In their concluding section, Powell and Wittenberg also briefly address some of the opportunities for Confederate counterstrokes that have been previously raised in the published literature. In their critique of those authors, they convincingly argue that the unresponsive, risk-averse Army of Tennessee lacked the high command flexibility and harmony necessary to take advantage of those brief windows of opportunity for conducting daring offensive moves.

Even after taking into account the wide disparity in transport capability between the two armies that allowed Union forces to operate much further away, and for a much more extended period of time, from their operational base and railroad lifeline, the book's argument that cavalry had a decisive impact on the campaign holds high merit. Confederate cavalry generals, particularly raid-focused Wheeler and Morgan, performed poorly in screening the army's Highland Rim front and failed abysmally in keeping Bragg informed about enemy movements. On the other side, Rosecrans's rejuvenated and greatly expanded cavalry and mounted infantry forces performed brilliantly on the offensive at Hoover's Gap, Shelbyville, and other places. As Powell and Wittenberg note, Union cavalry dominance in the campaign marked a truly remarkable and sudden reversal. It is certainly worth noting the sharp divide between the first half of 1863, when the Confederacy's western heartland cavalry was broadly ascendant over its foes, and the second half of the year when Union improvement combined with a series of stumbling Confederate failures of leadership and command led to starting successes by the Army of the Cumberland's mounted arm during the Tullahoma and Chickamauga campaigns.

Finally, the impact of weather on the outcome of the campaign is also gauged in compelling fashion in the book. Mud is an equal opportunity foe to rapid movement (and in assessing alternate history one can't simply look at a single variable), but the book's suggestion that weather effects most negatively limited Rosecrans's ceiling for success is persuasive. It was weather alone that increased the march time of Rosecrans's left hook (Crittenden's Twenty-First Corps) from a planned two days to a miserable five, and one might reasonably argue that it was this difference that had the most to do with Bragg's escape without more serious damage. Interestingly, a deeper dive on the part of the authors into the matter of weather effects notes that if Rosecrans had launched his campaign two weeks earlier or two weeks later, drier conditions would clearly have rendered his planned movements far more predictable.

In closely examining how General William S. Rosecrans's 1863 Middle Tennessee operation was conducted and what were its results and longer-term consequences, authors David Powell and Eric Wittenberg masterfully present those long-neglected series of events as a model Civil War campaign of maneuver. Their conclusion that Tullahoma was Rosecrans's finest hour as an army commander and that he conducted a "masterpiece of organization, logistics, deception, and maneuver" are judgments clearly borne out in this exceptionally fine history of the campaign. Orders of magnitude more informative and valuable than anything previously written on the topic, Tullahoma ranks among the best of modern Civil War campaign histories.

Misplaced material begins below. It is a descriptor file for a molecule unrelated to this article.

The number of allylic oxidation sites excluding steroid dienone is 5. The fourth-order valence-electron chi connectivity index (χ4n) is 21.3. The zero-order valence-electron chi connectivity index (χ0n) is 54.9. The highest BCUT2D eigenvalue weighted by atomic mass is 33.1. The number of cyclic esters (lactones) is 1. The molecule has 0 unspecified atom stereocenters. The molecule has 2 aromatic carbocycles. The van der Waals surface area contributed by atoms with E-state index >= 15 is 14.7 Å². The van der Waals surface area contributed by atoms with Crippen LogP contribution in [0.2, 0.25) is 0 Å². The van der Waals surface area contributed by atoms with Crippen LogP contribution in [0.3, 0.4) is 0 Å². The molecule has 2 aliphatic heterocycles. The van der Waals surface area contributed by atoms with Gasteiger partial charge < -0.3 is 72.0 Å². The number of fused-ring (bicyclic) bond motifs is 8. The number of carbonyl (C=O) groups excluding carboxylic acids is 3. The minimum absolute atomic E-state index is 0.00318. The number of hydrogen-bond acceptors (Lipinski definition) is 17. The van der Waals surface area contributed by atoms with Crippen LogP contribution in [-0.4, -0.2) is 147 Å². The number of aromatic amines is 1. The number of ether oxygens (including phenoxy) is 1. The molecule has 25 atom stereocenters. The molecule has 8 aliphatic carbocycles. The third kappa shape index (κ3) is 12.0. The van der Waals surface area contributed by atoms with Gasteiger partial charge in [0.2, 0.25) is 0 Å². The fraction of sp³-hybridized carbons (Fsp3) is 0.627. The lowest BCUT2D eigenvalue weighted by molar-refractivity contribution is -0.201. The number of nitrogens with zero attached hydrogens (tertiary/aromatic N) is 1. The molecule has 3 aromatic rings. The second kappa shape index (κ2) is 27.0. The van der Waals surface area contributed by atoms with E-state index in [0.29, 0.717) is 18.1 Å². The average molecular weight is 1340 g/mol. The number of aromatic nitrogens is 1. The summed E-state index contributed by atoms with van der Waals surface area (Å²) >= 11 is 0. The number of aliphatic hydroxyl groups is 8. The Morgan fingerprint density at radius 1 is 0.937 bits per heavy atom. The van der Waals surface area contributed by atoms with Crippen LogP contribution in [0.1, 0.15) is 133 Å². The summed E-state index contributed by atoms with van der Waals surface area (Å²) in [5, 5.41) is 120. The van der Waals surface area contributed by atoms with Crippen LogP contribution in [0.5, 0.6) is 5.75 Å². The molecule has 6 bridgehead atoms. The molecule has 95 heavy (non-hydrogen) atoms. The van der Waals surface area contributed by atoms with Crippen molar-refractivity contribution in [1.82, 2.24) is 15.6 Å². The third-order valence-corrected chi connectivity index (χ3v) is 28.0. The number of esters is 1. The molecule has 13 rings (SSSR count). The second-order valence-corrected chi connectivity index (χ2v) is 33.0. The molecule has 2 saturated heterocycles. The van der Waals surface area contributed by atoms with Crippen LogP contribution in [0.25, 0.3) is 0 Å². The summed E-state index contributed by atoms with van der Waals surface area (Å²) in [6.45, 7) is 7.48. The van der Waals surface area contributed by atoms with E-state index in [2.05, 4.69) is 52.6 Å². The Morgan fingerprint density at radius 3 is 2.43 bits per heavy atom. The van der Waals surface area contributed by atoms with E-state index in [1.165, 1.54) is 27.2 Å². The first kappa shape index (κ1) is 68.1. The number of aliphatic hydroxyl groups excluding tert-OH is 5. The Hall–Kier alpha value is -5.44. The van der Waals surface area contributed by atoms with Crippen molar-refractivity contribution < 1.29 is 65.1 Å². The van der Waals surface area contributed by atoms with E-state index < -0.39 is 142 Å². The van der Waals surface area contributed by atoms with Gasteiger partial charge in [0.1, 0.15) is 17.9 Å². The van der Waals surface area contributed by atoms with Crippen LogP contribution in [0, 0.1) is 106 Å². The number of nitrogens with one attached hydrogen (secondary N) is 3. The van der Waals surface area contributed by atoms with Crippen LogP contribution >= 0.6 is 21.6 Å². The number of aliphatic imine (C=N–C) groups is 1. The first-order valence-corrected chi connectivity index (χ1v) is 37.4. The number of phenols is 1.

Tuesday, February 2, 2021

Booknotes: A Holy Baptism of Fire and Blood

New Arrival:
A Holy Baptism of Fire and Blood: The Bible and the American Civil War by James P. Byrd (Oxford UP, 2021).

From the description: "In his Second Inaugural Address, delivered as the nation was in the throes of the Civil War, Abraham Lincoln proclaimed that both sides "read the same Bible and pray to the same God, and each invokes His aid against the other." He wasn't speaking metaphorically: the Bible was frequently wielded as a weapon in support of both North and South."

James Byrd's A Holy Baptism of Fire and Blood demonstrates the influential force of the Bible on the attitudes and beliefs of the politicians, soldiers, and civilians of both sides. More: "From Massachusetts to Mississippi and beyond, the Bible was the nation's most read and respected book. It presented a drama of salvation and damnation, of providence and judgment, of sacred history and sacrifice. When Americans argued over the issues that divided them -- slavery, secession, patriotism, authority, white supremacy, and violence -- the Bible was the book they most often invoked. Soldiers fought the Civil War with Bibles in hand, and both sides called the war just and sacred. In scripture, both Union and Confederate soldiers found inspiration for dying-and for killing-on a scale never before seen in the nation's history."

Struck by the great variety of Bible verses favored by those residing within the two warring sections, religion historian Harry Stout's jacket blurb also notes that Byrd employs "an innovative and exhaustive quantitative compilation and analysis of scriptural references" (a task undoubtedly assisted by modern mass digitations of Civil War-era letters and diaries) to identify and contextualize the most telling biblical passages cited by each side's proponents.